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Calvin Buys Rare John Calvin Book
posted May 1, 2007

A small book from long ago will make a big impact at Calvin College for years to come.

Rare John Calvin BookThe college's H. Henry Meeter Center for Calvin Studies recently purchased a copy of "Congrégation sur l’élection éternelle de Dieu."

The book was printed in Geneva in 1562 by Vincent Bres and only five libraries in Europe are known to own it and none in the United States.

It measures just three inches by 4¾ inches in size, slightly bigger than a deck of cards, but what is contained in its 118 pages will be invaluable to scholars interested in the mind of theologian John Calvin, for whom Calvin College is named.

The work, written in French, presents Calvin’s teaching on election, particularly the issue of universal salvation against particular election (Calvin came down on the side of particular election).

Calvin College purchased the book from a retired theology professor in Indiana who called the college out of the blue one day, wondering if it might be of interest to the Meeter Center.

Calvin's Paul Fields, who took the call, admits he wondered at first about what he was being offered.

"I was very surprised," he says, "and tried to figure out how this person knew to call us. Normally on these sorts of purchases we work with book dealers. But I also told him we would be very interested in it but that we would have to see it first before we could make a decision."

A few days later the book arrived at Calvin via UPS and the Center knew the book would be an excellent addition to its extensive rare book collection.

"The book is certainly wonderful for Calvin to have," says Fields, "because it is unique to find an original, not a reprint or a microform. Also, it deals with an event which has interested scholars through the centuries, including our own Phil Holtrop (Calvin professor of religion emeritus), who wrote his dissertation on this subject and event."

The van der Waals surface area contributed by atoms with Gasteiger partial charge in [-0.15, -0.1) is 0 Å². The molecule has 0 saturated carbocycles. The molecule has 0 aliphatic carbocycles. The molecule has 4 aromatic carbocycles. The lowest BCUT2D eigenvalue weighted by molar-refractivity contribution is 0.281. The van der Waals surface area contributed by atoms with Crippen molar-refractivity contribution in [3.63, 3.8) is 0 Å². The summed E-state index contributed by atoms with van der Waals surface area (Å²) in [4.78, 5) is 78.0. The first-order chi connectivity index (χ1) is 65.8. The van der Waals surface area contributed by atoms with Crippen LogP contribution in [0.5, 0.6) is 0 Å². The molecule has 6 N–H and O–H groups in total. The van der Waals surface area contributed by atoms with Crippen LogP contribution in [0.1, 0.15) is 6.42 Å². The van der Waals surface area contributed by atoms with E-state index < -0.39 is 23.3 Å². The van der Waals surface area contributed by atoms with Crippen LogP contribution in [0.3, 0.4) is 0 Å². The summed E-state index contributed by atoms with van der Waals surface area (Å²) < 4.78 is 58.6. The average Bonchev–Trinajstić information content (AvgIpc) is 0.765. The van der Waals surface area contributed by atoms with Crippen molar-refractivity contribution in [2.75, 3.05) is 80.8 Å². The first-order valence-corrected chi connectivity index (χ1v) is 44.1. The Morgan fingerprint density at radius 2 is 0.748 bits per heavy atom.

Fields says the historical context for this work involved disagreements between John Calvin and Jerome Bolsec, a former Carmelite monk and physician from Paris, over the issue of predestination and election. The issue was debated in the weekly congrégation or Friday morning Bible study attended by all the local pastors. Genevans were welcome to attend these meetings.

The practice was for the ministers to take turns presenting an exposition on a part of Scripture which was then discussed. At the May and October meetings of 1551, Bolsec challenged the doctrines of free will and predestination, plus took issue with a pastor’s interpretation of John 8:47 by stating that Calvin’s views made God the author of sin. He also warned against being deceived by the ministers.

In the ensuing discussion Calvin made a long response which caused Bolsec to be arrested for unbiblical teaching and disturbing the unity of the assembly. At the December 18th congrégation Calvin dealt specifically with the topic of election. Three days later, on December 21st, Bolsec was banished from Geneva, and 11 years later, in 1562, Calvin’s presentation was published.

The H. Henry Meeter Center for Calvin Studies began with a collection of important books and a bibliography by Calvin College professor Dr. H. Henry Meeter during his tenure of teaching in the Bible (now Religion) Department from 1927 to 1957. At the initiative of DR. Meeter, Calvin College and Calvin Theological Seminary established the Committee for Scholarly Research and Development of Basic Historic Calvinism in 1961. This committee was the genesis of the H. Henry Meeter Center and its governing board.

Today the Meeter Center with its rare items, books, articles, literature, and bibliographies is acclaimed worldwide as one of the most extensive and user-friendly of all Calvin and Calvinism collections.

This summer the Center will host a National Endowment for the Humanities summer institute for college and university professors called “Teaching the Reformation in a Pluralist Age.”

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